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Allergic Cough

Thursday, June 6, 2013

Allergy is a process against allergens (allergens) that enter into the body, which does not have anything to do with the infection (virus, bacteria, etc.). Allergies are usually gone by administering anti-allergic children and away from possible allergens.

Likewise with cough caused by allergies. Cough due to allergies may be prolonged or intermittent during allergy triggers are not resolved. The division of the cough itself is very varied. One is according to the cause, i.e., allergy or infection.

Causes of allergic cough are:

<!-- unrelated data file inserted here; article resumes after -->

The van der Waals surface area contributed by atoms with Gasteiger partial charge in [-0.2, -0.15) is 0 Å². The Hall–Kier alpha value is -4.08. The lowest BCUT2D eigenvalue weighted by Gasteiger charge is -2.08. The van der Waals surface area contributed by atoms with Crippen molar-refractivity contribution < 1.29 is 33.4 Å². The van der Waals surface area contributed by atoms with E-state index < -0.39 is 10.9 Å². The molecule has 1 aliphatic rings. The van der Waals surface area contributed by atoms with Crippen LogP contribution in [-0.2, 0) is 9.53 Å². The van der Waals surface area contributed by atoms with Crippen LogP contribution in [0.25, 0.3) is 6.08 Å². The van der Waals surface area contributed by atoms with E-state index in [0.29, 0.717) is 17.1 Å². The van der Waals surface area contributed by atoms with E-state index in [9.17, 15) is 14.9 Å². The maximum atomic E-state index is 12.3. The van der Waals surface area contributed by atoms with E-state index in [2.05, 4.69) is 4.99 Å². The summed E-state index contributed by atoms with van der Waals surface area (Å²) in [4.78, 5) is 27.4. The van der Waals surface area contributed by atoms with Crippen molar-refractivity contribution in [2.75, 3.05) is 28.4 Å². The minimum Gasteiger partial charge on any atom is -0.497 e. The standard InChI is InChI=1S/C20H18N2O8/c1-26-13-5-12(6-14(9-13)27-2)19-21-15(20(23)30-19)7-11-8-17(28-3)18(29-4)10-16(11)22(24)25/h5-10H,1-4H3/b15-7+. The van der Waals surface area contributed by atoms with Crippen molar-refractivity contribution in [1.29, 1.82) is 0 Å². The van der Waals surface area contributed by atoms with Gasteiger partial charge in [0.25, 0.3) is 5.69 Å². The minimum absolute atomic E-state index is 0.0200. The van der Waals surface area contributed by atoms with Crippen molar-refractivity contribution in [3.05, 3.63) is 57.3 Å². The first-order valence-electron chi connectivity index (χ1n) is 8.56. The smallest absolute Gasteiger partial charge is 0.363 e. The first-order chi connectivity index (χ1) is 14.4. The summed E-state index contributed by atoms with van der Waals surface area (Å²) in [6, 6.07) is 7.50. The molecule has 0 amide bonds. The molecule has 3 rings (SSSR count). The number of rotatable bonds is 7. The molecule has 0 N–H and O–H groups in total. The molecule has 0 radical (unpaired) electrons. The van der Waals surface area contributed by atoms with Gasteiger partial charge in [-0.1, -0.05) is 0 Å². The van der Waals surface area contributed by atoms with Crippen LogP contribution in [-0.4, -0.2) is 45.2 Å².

• Substances that get into the environment and then inhaled. For example, house dust, mites (a kind of small tick), smoke particles, animal dander, pollen, or chemicals are sprayed (insect repellent, perfume, and hairspray).
  • Certain chemical substances contained in food (allergen). For example, food coloring, food preservatives, and histamine in some types of seafood.
  • Process cough and allergic inhalant allergen is a substance that enters the body will trigger the production of excess mucus and causes swelling in the respiratory tract. As a result, the nerve endings in the mucous membranes become aroused and there arose a cough.

Additional symptoms:
  • Colds and sneezing, when swelling occurs in the mucous membranes of the upper respiratory tract causing a stuffy nose.
  • Cough sometimes accompanied by shortness of breath, and breathes sounds (wheezing) or asthma. When swelling occurs in the mucous membranes of the lower respiratory tract (lungs all channels), narrowing of the respiratory tract may occur.

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